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Re: comments on nordmark-multi-threats
Thanks for your comments.
> One thing the doc could maybe be slightly clearer on is which "security
> problems" the different attacks rely on (e.g., off-link TCP ACK spoofing,
> TCP seq number synchronization (could be very challenging if tryly random
> seq/ack numbers are used, etc.)
We can try to add this.
> A couple of observations and minor nits below, nothing major.
> Similarly, if DNS can be compromised, and a change can be made to an
> advertised resource record to advertise a different IP address for a
> hostname, effectively taking over that hostname.
> ==> does this imply DNS threats, in addition to just hacking thezone?
I don't know what "hacking the zone" means.
A DNS lookup, without DNSsec, can be spoofed if the
attacker can spoof the source address, match a (16 bit, probably predictable)
number in the query, and guess the domain name that was in the query.
> Any system that is along the path from the source to the destination
> host can be compromised and used to redirect traffic. Systems may be
> added to the best path to accomplish this. Further, even systems
> that are on multi-access links that do not provide security can also
> be used to redirect traffic off of the normal path. For example, ARP
> and ND spoofing can be used to attract all traffic for the legitimate
> next hop across an Ethernet.
> ==> these apply to DNS the paths and links to the DNS server as well, of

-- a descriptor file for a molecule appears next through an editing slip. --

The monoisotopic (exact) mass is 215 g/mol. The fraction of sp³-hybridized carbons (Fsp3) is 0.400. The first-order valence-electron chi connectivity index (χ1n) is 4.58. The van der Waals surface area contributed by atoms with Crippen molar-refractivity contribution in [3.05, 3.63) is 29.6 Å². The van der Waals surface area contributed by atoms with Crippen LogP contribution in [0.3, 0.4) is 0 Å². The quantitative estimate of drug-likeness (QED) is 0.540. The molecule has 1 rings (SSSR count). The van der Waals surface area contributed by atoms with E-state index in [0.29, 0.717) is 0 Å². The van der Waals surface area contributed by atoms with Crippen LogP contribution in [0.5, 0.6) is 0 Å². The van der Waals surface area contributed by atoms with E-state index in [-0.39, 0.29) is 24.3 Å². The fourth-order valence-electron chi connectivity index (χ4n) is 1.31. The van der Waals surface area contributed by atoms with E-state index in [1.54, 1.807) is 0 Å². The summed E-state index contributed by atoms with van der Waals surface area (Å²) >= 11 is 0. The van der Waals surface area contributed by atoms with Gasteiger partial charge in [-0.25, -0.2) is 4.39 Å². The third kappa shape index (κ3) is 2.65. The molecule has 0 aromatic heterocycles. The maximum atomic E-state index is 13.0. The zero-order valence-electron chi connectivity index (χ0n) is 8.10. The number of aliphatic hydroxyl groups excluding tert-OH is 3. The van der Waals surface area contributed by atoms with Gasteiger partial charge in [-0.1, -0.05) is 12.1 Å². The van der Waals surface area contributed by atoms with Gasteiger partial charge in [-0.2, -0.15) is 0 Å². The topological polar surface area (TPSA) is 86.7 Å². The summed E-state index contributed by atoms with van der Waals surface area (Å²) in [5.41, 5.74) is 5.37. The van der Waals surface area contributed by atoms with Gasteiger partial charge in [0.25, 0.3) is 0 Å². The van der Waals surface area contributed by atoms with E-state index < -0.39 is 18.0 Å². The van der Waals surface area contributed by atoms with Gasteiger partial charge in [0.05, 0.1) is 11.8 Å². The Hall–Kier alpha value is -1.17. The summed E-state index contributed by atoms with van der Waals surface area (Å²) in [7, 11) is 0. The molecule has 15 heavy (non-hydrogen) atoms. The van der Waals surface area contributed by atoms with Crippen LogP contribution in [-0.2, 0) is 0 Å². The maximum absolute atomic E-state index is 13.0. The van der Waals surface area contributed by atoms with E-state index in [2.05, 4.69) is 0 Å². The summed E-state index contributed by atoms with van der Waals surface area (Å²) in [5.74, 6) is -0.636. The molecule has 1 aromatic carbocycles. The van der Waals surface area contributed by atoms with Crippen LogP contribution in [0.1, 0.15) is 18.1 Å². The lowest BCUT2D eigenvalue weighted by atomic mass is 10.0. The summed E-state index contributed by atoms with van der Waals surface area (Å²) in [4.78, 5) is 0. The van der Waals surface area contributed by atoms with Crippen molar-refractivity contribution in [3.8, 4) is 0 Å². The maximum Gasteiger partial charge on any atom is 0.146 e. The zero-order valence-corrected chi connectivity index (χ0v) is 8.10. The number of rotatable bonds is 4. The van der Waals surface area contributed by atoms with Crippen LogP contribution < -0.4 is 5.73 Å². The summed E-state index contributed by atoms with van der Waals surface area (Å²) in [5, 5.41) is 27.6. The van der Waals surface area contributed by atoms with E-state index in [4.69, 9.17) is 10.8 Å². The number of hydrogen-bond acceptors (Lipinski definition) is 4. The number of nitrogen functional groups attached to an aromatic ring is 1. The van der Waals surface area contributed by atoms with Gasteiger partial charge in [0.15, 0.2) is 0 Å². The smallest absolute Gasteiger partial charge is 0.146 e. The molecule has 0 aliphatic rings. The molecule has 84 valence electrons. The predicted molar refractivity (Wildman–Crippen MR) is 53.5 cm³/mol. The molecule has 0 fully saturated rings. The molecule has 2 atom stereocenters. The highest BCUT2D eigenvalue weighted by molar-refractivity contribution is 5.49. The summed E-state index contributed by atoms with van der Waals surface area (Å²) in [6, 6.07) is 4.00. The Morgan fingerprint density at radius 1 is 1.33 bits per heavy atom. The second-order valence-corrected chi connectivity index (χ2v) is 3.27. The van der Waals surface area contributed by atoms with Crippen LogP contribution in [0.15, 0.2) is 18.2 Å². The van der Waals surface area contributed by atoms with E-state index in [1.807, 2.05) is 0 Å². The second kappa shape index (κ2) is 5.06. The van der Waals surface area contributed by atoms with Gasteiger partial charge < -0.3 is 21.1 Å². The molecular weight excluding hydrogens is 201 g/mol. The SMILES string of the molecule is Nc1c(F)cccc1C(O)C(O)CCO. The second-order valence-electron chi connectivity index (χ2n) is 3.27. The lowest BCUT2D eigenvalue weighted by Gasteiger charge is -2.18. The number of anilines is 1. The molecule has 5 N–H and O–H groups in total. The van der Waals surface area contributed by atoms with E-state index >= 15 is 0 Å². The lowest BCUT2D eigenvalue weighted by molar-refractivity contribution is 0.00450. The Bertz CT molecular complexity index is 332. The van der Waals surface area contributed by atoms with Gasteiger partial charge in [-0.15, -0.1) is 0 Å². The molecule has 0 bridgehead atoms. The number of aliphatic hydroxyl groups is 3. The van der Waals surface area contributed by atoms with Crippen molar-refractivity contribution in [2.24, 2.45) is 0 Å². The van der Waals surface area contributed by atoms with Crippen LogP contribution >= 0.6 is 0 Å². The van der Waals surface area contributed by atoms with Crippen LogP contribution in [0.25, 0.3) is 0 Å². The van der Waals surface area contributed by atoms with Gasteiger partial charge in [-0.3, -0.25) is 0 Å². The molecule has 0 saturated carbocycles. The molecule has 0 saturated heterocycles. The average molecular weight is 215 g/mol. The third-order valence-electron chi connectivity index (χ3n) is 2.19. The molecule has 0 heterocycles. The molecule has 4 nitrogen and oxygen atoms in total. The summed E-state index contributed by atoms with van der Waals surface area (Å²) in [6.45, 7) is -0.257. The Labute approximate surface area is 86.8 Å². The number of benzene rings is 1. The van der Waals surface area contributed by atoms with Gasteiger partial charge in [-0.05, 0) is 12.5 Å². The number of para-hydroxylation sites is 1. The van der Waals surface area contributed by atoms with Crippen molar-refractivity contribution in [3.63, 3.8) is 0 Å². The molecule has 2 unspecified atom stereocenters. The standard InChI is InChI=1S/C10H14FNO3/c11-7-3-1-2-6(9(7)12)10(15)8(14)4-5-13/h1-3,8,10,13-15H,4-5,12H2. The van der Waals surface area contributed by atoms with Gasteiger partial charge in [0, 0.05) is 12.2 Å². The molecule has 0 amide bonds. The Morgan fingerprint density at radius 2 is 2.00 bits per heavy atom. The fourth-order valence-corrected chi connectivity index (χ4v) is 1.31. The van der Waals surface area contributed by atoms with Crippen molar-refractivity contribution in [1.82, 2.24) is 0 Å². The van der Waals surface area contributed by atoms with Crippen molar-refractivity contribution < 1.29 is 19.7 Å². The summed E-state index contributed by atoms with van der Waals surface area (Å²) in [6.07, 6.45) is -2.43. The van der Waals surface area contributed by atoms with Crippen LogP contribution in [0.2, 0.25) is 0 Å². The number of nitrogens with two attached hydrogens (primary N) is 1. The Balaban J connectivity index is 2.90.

Yes, until DNSsec gets deployed.
> An attribute of this type of attack is that A will simply think that
> B is faulty since its flow and congestion control mechanisms don't
> seem to be working. Detecting that the stream of ACK packets is
> generated from X and not from A might be challenging, since the rate
> of ACK packets might be relatively low. This type of attack might
> not be common today because it requires that X remain on the path in
> order to sustain the DoS attack, but the addition of multihoming
> redirection mechanisms might potentially remove that constraint.
> ==> it is not readily apparent why X would need to remain on the path to
> continue this, but I didn't think this through. Maybe need spelling out?
Should spell that out. Its ability to move off the path is constrained
by whatever amount of ingress filtering is used.
> fully editorial
Thanks - taken care of.
> multihoming solution would fail our "no worse than what we have now"
> litmus test. However, given that ingress filtering deployment is far
> ==> "litmus test" ?
Originally paper used to test the pH of a solution.
Used a lot more generally; google it for examples of broad usage.